// excute the trajectory from the path stored in @solution
void MakeAndExcuteTraj();
``````

Now I'm giving out some method implementations.

How to do biased sampling is straightforward. Random a percentage between 0~99%, if it is under the threshold of the goal bias, which means you should return the biased goal. Otherwise you should rand a new percentage and use it to generate the random configuration. Notice this is a rejection sampling. It will reject all random sampled configurations that are in collision.

``````// throw a dice at the first, if the prob is in the goalbias zone(< bias value) then return the goal config
PHE::MyNewRRT::SampleRandConfig() {
configvector randConfig = start;    //just for init this temp vector
dReal rand = RandPercent();

if ( rand < goalBias) {
return goal;
} else {
// instead use rand conconfig in C-Space, make an rejectiong let it be in C-Free
do {
for (size_t i = 0; i < randConfig.size(); ++i) {
randConfig[i] = (RandPercent() * (static_cast<double>(activeUpperLimits[i] - activeLowerLimits[i])) + activeLowerLimits[i]);
}
} while (IsInCollision(randConfig));

return randConfig;
}
}
``````

Below is the unit vector scaled step maker.

``````// new version, using a single step size config, take the overall distance between current config and the random one,
// make an unit vector indicates the step scale of each direction. Multiply stepsize on each direction to make the
// averaged step size small enough for extending. Return the averaged step sizes config vector
configvector PHE::MyNewRRT::AverageStepSize(configvector randConfig, configvector nearestConfig) {
configvector distVector = randConfig;
configvector unitVector = randConfig;
configvector averagedStepConfig = start; // for init
// computes the configuration difference q1-q2 and stores it in q1.
// Takes into account joint limits and circular joints
robot->SubtractActiveDOFValues(distVector, nearestConfig);
dReal distanceMeg = CalVectorMag(distVector);

for (size_t i = 0; i < start.size(); ++i) {
unitVector[i] = (distVector[i] / distanceMeg);
}

for (size_t i = 0; i < start.size(); ++i) {
averagedStepConfig[i] = unitVector[i] * ONESTEPSIZE;
}

return averagedStepConfig;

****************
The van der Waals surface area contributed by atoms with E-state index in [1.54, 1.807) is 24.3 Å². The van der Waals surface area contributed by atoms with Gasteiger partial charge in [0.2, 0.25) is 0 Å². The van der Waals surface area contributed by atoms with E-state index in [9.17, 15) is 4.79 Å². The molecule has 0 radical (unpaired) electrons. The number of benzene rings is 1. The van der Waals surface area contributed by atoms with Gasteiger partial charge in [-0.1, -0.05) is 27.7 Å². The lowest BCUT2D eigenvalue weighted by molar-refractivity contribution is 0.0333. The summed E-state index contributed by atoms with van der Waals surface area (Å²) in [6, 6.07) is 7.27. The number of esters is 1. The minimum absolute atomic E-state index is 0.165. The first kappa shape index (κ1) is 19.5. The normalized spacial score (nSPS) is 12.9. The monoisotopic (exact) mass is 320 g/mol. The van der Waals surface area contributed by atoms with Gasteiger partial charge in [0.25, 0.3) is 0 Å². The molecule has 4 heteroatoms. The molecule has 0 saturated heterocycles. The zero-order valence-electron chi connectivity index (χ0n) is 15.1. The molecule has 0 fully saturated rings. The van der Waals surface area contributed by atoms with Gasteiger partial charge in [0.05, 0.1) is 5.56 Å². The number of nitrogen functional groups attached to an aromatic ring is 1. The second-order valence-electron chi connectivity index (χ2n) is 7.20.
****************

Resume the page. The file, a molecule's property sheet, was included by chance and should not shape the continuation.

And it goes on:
}
``````

Below is the important part of the RRT-extend with a single step. The RRT-Connect is in general keep calling this util some status were returned. Notice A Common Mistake here is extending from the wrong mother node. You need to think about a way that remembers the last node you added and use it as the mother node for next extending. The special case is for the very first time, you should use the nearest neighbor node as the mother node.

``````// Extend one step, using the step configuration given
int PHE::MyNewRRT::ExtendOneStep(PHE::Tree& queryTree, configvector& randConfig, PHE::Node* thisMotherPtr,
configvector& oneStepConfig) {

configvector nextNodeConfig = oneStepConfig;

for (size_t i = 0; i < oneStepConfig.size(); ++i) {
nextNodeConfig[i] += thisMotherPtr->getConfig()[i];
}

if (IsInCollision(nextNodeConfig)) {
return Blocked;

} else {

if (IsVeryClose(goal, nextNodeConfig)) {
// do something
return FinalGoalReached;

} else if (IsVeryClose(randConfig, nextNodeConfig)) {
// do something
return RandGoalReached;

} else {
IsVeryClose(thisMotherPtr->getConfig(), nextNodeConfig);
// do something
return ExtSucceed;

}
}
}
``````

Here are some handy util methods. I give them out just for your reference. Notice the OpenRave function `SubtractActiveDOFValues()` will return you a difference vector that already taking care of the different joint scale. For example, some joints have a range of -3.0 ~ 3.0 but some else are -10000 ~ 10000. The results returned from this function will give you something like (1.1, 0.9, 1.5 ...) which is very decent.

``````/* Utils Section*/

// use getline() to handle the input stream and parse the parameters
// return a vector with arguments in ordered.
std::vector<std::string> PHE::MyNewRRT::ParseInput(std::ostream& sout, std::istream &sinput) {
char arguments[BUFSIZE];
std::vector<std::string> vstrings;
try{
while(sinput.getline(arguments, BUFSIZE)) {
OpenRAVE::utils::TokenizeString(arguments, ", \n\t", vstrings);
};
}catch(std::ifstream::failure e){
std::cerr << "Exception happened: " << e.what() << "\n";
};

sout << "Receive sinput: " ;
for (size_t i = 0; i < vstrings.size(); ++i) {
sout << vstrings[i] << ' ' ;
}
sout << std::endl;

return vstrings;
}

// single version to get magnitude of a vector
dReal PHE::MyNewRRT::CalVectorMag(const configvector& queryVector) {
configvector tempConfig = queryVector;

dReal mag = 0.0;

for (size_t i = 0; i < tempConfig.size(); ++i) {
mag += std::pow(tempConfig[i], 2.0);
}
mag = std::sqrt(mag);
return mag;
}

// calculate the distance between to configurations